Teresa Rodriguez: The Daughters of Juárez (2007) Roberto Bolaño, Bordertown and The Story That Wants to be Told

For more than twelve years, the city of Juárez, Mexico — just across the Rio Grande from El Paso, Texas — has been the center of a horrific crime wave against women and girls. Consisting of kidnappings, rape, mutilation, and murder, most of the atrocities have involved young, slender, and poor victims — fueling the premise that the murders are not random. As for who is behind the crimes themselves, the answer remains unknown — though many have speculated that the killers are American citizens, and others have argued that the killings have become a sort of blood sport due to the lawlessness of the city itself. And despite numerous arrests over the last ten years, the murders continue to occur, with the killers growing bolder, dumping bodies in the city itself rather than on the outskirts of town, as was initially the case, indicating a possible growing and most alarming alliance of silence and cover-up by Mexican politicians.

The subtitle of this book reads A True Story of Serial Murder South of the Border. Ciudad de Juárez must be one of the most dangerous cities on Earth. For women and men alike. I heard about the serial murders on poor maquiladora (assembly factories) workers while reading a blog post on MAC’s tasteless new cosmetics series, dedicated to the dead women of Juárez. I started to investigate and found numerous films online. I read that there has been a movie starring Jennifer Lopez, Bordertown (don’t think it is very good), which is dedicated to the Juárez murders and that even Bolaño’s novel 2666 was in large parts dedicated to those crimes. I had decided to tell their stories long before I read about Bolaño and since I haven’t read him yet, there is no actual influence here. My story is progressing slowly. Too many points of view. But I can’t stop. The story wants to be told. It feels odd. While writing I am stiil researching as well. This is the first nonfiction book on those dead women I picked up. It is probably what is called a true crime book. Something I never read but the story has a hold on me.

Ciudad the Juárez is a Mexican border town that has grown from 200’000 to 2’000’000 in 40 years. Factories from across the border have opened up their doors and hire cheap workers by the thousands. Preferably young women and girls. They make 3 – 5 dollars a day in 9-14 hour shifts. Many are as young as 12 and work with forged passports. Girls are preferred as they are cheaper and said to be more accurate on the assembly lines. In the factories they have air conditioning, clean toilets, showers, and light. I mention this because when they come home, they don’t have that. Many of them live in shacks. No lighting, no electricity, no warm water and a hole in the floor instead of a toilet. These are the poorest of the poor. Many of these girls and women work double shifts or go to school as well. They disappear on their way home from work or school. One after the other. Their families are so poor, they have no telephone, no mobile phone. When the girls go missing  a manifold ordeal begins. How do you get to the police to tell them someone is missing without a car? Once you are there, they tell you to wait 72 hours and come back. And they laugh and say your daughter is a loose girl and that she will come back eventually.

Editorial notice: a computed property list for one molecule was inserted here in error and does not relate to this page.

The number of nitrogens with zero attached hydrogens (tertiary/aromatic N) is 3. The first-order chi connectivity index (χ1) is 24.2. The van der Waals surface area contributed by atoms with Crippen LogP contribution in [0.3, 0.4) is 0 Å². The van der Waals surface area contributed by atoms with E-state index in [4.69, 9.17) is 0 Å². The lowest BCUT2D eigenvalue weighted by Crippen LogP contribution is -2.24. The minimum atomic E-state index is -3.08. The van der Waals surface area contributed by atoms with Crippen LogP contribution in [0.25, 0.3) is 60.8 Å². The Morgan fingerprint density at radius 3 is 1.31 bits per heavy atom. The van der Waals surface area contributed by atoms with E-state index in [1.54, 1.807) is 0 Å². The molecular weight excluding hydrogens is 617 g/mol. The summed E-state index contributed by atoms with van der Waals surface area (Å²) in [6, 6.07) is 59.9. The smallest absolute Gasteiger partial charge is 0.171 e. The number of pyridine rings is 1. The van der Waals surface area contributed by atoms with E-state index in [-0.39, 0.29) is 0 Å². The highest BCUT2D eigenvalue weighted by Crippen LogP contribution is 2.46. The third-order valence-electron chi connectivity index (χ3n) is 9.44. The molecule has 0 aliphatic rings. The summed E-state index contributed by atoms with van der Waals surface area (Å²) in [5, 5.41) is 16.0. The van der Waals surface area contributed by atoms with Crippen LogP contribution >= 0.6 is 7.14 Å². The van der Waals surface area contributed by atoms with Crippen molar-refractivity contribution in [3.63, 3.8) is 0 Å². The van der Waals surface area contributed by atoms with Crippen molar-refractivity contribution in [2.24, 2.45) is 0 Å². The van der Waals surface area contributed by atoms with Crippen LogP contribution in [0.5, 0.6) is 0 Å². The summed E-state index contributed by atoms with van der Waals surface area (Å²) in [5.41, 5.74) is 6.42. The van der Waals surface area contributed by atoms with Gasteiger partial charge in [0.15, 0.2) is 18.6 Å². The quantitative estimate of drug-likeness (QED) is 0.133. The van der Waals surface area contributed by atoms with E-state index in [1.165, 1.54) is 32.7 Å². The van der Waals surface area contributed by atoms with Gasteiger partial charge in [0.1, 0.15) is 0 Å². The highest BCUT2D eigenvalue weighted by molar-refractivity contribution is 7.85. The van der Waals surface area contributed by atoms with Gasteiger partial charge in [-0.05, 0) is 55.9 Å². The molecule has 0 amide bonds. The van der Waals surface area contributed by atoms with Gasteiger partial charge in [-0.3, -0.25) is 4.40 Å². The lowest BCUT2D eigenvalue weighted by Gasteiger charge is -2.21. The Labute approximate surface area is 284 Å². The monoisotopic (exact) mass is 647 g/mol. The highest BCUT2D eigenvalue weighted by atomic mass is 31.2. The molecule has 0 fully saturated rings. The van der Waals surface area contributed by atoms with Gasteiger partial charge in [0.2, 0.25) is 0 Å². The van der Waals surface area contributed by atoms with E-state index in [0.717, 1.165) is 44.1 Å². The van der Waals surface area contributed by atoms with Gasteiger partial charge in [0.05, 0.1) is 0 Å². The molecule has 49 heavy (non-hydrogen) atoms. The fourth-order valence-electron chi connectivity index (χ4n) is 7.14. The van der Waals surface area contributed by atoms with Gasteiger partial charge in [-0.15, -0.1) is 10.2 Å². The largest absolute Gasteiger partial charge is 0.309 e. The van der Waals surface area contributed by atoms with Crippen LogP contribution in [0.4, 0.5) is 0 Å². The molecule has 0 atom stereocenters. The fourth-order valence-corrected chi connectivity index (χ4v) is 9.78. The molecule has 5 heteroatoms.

This happened to thousands of families. Many of the girls were never found. The others were found dead. I spare you too many details, just let me say that they were raped, tortured and mutilated and either left dying in the desert or disposed openly near the city.  And almost none of the killers has been found. Who kills the girls of Juárez? The police? Serial murders from the US? People who do snuff movies? Frustrated Mexican men? Drug dealers? Brujos? Satanists? The dead girls look all similar. They are between 17 and 25, slender, petite, with long dark hair and very pretty faces.

I am haunted by these stories. I cannot help much but I can raise awareness. And I can tell their stories. Below you see the remembrance crosses of some of the victims and an Amnesty International clip. Women’s organizations try to help now. Tereza Rodriguez is a reporter with Univision. Her book is full of stories and full of loose ends about the possible killers. It’s interesting and horrible to read. If you would like to know more, just go to youtube and type Ciudad the Juárez. There are movies from Women’s groups and mothers who mourn their daughters. Be prepared, this might be one of the darkest stories you will ever hear. No wonder some of the families think it’s the devil commiting these crimes. It is hard to believe that one human being does this to another one.